Yet for all that, symbols matter. For with its anthem, its flag, its leaders glad-handing and mouthing platitudes (Brown excepted), as well as with such things as "youth" activities and propaganda in the classroom, the EU hopes to win itself a place in the hearts of the people who find themselves living within its borders. It wants us to be good Europeans, to dream fondly of a common European football team, to listen to Euro-pop, to develop a sense of patriotism and place. For its people to say, and think, "I am a European".

Yet it is such an empty and artificial construct, the European Union. It has all the attributes of nationhood except the one that really matters. A sense of patriotism, of belonging. A common dream. A reason, beyond itself, for its existence. In other words, a vision. It is this lack of a psychological dimension that will condemn the European project, ultimately, to failure. The eurocrats know this, but they have nothing to offer but trumpets and balloons.

Once, there was a vision. It was a vision formed of decades of war, and saw in the unification of the continent the only hope of lasting peace. Well, the wars are over; and they would probably have ended with or without the grand plans of Jean Monnet and his co-conspirators. The vision is well and truly out of date. Perhaps the European Community, as was, helped the reconstruction of a devastated continent: certainly Germany, France and the Low Countries had a better time of it in the decades after the Second World War than complacent, sluggish, unionised Britain. Now, however, as the centre of world dynamism slides inexorably towards Asia, the existence in Europe of an old-fashioned, bureaucratised, undemocratic monolith will condemn us to a lenghty stagnation.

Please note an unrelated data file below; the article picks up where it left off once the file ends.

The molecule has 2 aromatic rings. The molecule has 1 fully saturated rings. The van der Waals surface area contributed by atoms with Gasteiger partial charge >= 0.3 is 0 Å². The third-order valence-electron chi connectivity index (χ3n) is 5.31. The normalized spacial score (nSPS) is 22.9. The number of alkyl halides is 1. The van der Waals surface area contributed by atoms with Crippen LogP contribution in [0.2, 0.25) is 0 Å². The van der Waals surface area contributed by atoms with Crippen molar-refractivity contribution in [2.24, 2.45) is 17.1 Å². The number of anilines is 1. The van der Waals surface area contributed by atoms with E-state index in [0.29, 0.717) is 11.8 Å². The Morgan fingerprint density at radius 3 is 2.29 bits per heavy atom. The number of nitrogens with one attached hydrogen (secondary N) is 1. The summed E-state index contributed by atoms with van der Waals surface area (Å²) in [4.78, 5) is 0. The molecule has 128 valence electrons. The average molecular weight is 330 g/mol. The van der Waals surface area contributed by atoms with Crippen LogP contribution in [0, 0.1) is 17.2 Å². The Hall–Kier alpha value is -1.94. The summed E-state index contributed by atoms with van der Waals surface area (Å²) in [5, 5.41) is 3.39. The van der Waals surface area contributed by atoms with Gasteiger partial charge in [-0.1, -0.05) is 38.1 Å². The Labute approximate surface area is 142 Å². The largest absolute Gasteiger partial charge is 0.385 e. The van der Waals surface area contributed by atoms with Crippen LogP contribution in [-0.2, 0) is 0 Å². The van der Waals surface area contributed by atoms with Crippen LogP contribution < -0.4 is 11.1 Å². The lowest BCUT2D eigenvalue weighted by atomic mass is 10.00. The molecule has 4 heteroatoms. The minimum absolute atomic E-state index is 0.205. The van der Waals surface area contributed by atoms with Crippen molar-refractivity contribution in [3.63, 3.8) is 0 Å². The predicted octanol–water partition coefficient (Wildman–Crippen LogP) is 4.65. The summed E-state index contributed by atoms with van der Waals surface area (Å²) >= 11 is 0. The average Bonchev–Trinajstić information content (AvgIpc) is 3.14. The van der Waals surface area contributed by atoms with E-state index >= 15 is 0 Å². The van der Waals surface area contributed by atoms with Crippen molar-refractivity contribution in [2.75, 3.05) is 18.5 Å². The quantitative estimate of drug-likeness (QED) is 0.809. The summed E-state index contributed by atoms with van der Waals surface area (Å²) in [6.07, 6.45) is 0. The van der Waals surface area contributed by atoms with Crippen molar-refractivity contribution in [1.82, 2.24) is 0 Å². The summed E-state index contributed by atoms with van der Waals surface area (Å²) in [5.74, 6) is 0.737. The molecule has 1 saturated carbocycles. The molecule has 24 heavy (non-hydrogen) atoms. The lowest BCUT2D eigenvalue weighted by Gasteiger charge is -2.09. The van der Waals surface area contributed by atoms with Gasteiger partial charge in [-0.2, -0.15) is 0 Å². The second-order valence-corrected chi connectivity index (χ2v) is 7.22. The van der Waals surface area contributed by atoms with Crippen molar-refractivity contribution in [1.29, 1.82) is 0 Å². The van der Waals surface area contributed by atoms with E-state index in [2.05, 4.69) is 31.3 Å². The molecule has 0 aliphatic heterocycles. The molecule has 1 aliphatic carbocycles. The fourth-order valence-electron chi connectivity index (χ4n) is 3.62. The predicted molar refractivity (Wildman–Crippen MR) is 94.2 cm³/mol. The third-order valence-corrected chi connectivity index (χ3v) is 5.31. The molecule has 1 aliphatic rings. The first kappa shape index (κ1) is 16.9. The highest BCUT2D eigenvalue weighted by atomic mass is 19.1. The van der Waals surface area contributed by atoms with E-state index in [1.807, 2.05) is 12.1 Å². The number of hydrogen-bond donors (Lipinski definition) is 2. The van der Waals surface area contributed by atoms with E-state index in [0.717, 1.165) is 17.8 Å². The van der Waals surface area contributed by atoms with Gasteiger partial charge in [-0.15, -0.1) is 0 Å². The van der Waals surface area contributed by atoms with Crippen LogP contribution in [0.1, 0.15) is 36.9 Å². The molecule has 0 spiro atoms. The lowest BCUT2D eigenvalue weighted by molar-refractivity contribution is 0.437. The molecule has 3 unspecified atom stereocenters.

Civilisations can give up and die. Western Europe did when the barbarians arrived in the fifth century, despite the supposedly revitalising effect of Christianity: pace Paglia, religion isn't always, or even usually, the answer. China did in the early nineteenth century, though it is now recovering. Islam, too, has long since succumbed, although its zombie-like rotting corpse now threatens to consume more than just itself. It's probably our turn once again, to be followed, soon enough, by the United States. Though in that case it is too much religion, rather than too little, that is at the root of the trouble. Yet there could still be hope, if only our leaders could abandon their attachment to the outdated and sclerotic model of a superstate and rediscover the nations and cities in which the arts and science were born.

For that to happen, however, a catalyst is needed. Such a catalyst might have been provided by a definitive rejection, by the British electorate, of the Lisbon treaty. Since British withdrawal from the EU would be disastrous for all concerned - apart from anything else, they need our money - a comprehensive renegotiation of the basis of the Union would almost inevitably follow; and what started out as British opt-outs might easily end up in opt-outs for all, as the benefits of a decentralised and truly flexible European system became more apparent. As it is, the road to a free and dynamic Europe will be longer and more painful. Perhaps the coming Great Depression will cause the whole rotten enterprise to come crashing down. Or perhaps we are, indeed, headed for slow irrelevance and ultimate oblivion.

Whatever happens, I can't imagine that the dynamic, creative, educated and successful countries of east Asia will be sparing us too much thought in the decades to come.